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Bird's-eye view of Carbondale—with Mt. Sopris looming in the background—from Mushroom Rock on a mild March day.

First-Timer’s Guide: Carbondale

It's no wonder why Men's Journal recently proclaimed Carbondale one of "The 10 Best Places to Live Now." Plan your weekend escape with this guide. 

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When Men’s Journal named Carbondale one of “The 10 Best Places to Live Now” earlier this year, it clued the rest of the country in to something Colorado adventurers have long known: There’s no shortage of things to do in this mountain hamlet. Located between Glenwood Springs and Aspen, at the confluence of the Crystal and Roarking Fork rivers, Carbondale offers easy access to skiing, mountain biking, rock climbing, fly-fishing, and more. Combine that with a stellar dining scene, a charming downtown, and an up-and-coming arts scene, and you’ve got the perfect spot for a weekend getaway. Take our word for it.


The Odometer: 170 miles, one way

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This could be you, warming up chilled bones in Penny Hot Springs

Get Outside: Skiing or snowboarding is an obvious must-do during the winter: Aspen‘s four mountains are just 30 miles away, and Sunlight Mountain (12 miles from downtown) offers guided backcountry tours of Williams Peak. Non-downhillers can explore 12 miles of nordic joy with the Spring Gulch Trail System seven miles west of town. Skiing not your thing? Aloha Mountain Cyclery recently started renting fat bikes ($35 for half-day, $50 for full-day); take your wheels to the new—groomed!—fat bike-specific trail system in Crown Mountain Park, or check out Aloha’s regularly updated trail report for other spots worth your time. Whatever’s on your agenda, make sure to warm up afterward with a visit to the Penny Hot Springs (pictured), just off the east side of Highway 133 near mile marker 55 (in other words: it’s free). For a more traditional hot water dip, drive 11 miles south of town to Avalanche Ranch Cabins & Hot Springs ($15 to $18 for day visitors) for three natural pools and Instagram-worthy views.

Find Silo’s constantly changing menu on a chalkboard wall

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Eat: For a town with a population that hovers just over 5,000 people (by the last official count in 2010), Carbondale has one heck of a dining scene. If you’re in an a.m. rush, grab a doughnut from Town‘s counter or swing into Bonfire Coffee for small-batch java and a bagel sandwich (add an egg to the Om’s combo of hummus, arugula, tomato, cucumber, and avocado) to-go. Having a more leisurely start to your day? Do as the locals do and grab brunch at Village Smithy (expect a wait). When the sun goes down, you can’t go wrong with Phat Thai from acclaimed Roaring Fork Valley chef Mark Fischer (this is the original outpost of his now-closed Denver restaurant of the same name). Or opt for the year-old Silo, where farm-to-table is the focus and the ever-changing menu is listed on a chalkboard wall. Psst: A Texas-style barbecue joint, Shorty’s BBQ, is slated to open in January.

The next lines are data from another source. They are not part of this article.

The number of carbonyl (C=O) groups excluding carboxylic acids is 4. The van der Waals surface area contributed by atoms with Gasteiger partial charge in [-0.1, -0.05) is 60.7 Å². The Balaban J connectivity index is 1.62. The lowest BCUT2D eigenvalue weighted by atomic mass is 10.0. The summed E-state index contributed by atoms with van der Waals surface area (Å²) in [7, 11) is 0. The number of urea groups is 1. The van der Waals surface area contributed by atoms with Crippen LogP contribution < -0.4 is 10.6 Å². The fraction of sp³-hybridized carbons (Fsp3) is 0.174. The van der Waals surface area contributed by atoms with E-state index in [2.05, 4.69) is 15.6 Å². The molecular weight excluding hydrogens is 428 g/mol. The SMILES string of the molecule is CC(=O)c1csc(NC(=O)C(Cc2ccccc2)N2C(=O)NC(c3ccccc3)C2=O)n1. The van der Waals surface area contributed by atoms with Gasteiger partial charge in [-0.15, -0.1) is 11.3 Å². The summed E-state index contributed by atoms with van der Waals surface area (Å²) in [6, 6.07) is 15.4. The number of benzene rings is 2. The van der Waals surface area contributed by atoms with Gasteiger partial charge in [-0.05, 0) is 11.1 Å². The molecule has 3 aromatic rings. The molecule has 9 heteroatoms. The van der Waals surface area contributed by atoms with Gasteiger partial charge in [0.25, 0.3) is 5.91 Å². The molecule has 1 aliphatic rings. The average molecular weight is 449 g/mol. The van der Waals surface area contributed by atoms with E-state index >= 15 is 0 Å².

Roaring Fork Beer Company

Sip: Besides Marble Distilling Co.’s smooth spirits (see “Stay,” below), beer reigns supreme here. Roaring Fork Beer Company is a great stop before or after dinner at Silo (it’s next door); the Slaughterhouse Lager is a solid winter brew. On a sunny day, pull up a seat on the patio at Carbondale Beer Works, where there’s always a crowd of locals and visitors alike—especially on game day. Not a boozer? Look for Carbondale Soda Company’s refreshing, local, and organic offerings on menus around town.

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The studio of Colby June Jewelry; photo courtesy of Brent Moss

Get Artsy: Carbondale is a Candidate Creative District, meaning it has plenty of arts and culture offerings. Check the schedule at the Launchpad, a small fine art gallery and performing arts space, to see what’s happening while you’re in town. Save time to make the short drive to the year-old Powers Arts Center, a two-story showcase of works by American printmaker Jasper Johns; the view out its front door is worth your time alone. Back in town, walk the five-block main drag to vierw the dozen or so public art sculptures. While you’re in the area, check out local jewelry designer Colby June‘s three-year-old studio and store—and maybe take a bit of (wearable) art home with you.

A room with a view at the Distillery Inn; photo courtesy of the Distillery Inn

Stay: Sleeping where you drink is typically frowned upon. Not so at the eight-month-old Distillery Inn, a distillery and boutique hotel in one. Unwind at the gorgeous marble bar in the main floor tasting room while sipping on Marble Distilling Co.’s refreshing Gingercello before retiring to your Italian linen-covered king-size bed. With its location on the east end of Main Street—within walking distance of downtown—you’ll be in no hurry the next morning. If you’d rather stay outside of town, Element by Westin opened its eco-minded doors in Basalt (seven miles away) on December 8. Perks: complimentary hot breakfast, a daily wine hour, and an in-house ski and bike concierge team. (Colorado residents receive 10 percent off rooms through May 31.)

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If You Do One Thing…: Take a selfie from Mushroom Rock, with Mt. Sopris and the Roarking Fork Valley in the background (pictured, top). The trailhead is conveniently situated at the turnoff to Carbondale from Highway 82, and you can choose-your-own-adventure from the myriad trail options leading up to the well-known rock formation.

—All photos courtesy of the author unless otherwise noted

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